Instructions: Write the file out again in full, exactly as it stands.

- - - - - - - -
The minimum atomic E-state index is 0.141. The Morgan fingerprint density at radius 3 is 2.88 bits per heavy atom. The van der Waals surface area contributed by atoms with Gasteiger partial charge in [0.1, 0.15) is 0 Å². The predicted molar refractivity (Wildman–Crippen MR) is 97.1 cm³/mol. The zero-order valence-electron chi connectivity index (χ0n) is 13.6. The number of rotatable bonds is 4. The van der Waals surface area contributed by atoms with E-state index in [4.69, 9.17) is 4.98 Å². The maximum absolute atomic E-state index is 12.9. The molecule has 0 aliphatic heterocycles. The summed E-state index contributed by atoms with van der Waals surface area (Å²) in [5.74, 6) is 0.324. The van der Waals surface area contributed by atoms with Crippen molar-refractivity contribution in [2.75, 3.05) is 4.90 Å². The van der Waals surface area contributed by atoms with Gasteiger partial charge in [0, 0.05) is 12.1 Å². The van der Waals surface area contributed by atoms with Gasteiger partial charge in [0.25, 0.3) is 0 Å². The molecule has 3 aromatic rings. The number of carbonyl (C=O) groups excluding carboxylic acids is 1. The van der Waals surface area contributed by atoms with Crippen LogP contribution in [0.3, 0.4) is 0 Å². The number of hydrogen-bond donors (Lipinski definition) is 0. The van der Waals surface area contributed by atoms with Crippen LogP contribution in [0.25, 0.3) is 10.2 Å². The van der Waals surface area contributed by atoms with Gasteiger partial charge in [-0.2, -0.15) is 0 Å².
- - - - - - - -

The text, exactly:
The minimum atomic E-state index is 0.141. The Morgan fingerprint density at radius 3 is 2.88 bits per heavy atom. The van der Waals surface area contributed by atoms with Gasteiger partial charge in [0.1, 0.15) is 0 Å². The predicted molar refractivity (Wildman–Crippen MR) is 97.1 cm³/mol. The zero-order valence-electron chi connectivity index (χ0n) is 13.6. The number of rotatable bonds is 4. The van der Waals surface area contributed by atoms with E-state index in [4.69, 9.17) is 4.98 Å². The maximum absolute atomic E-state index is 12.9. The molecule has 0 aliphatic heterocycles. The summed E-state index contributed by atoms with van der Waals surface area (Å²) in [5.74, 6) is 0.324. The van der Waals surface area contributed by atoms with Crippen molar-refractivity contribution in [2.75, 3.05) is 4.90 Å². The van der Waals surface area contributed by atoms with Gasteiger partial charge in [0, 0.05) is 12.1 Å². The van der Waals surface area contributed by atoms with Gasteiger partial charge in [0.25, 0.3) is 0 Å². The molecule has 3 aromatic rings. The number of carbonyl (C=O) groups excluding carboxylic acids is 1. The van der Waals surface area contributed by atoms with Crippen LogP contribution in [0.3, 0.4) is 0 Å². The number of hydrogen-bond donors (Lipinski definition) is 0. The van der Waals surface area contributed by atoms with Crippen LogP contribution in [0.25, 0.3) is 10.2 Å². The van der Waals surface area contributed by atoms with Gasteiger partial charge in [-0.2, -0.15) is 0 Å².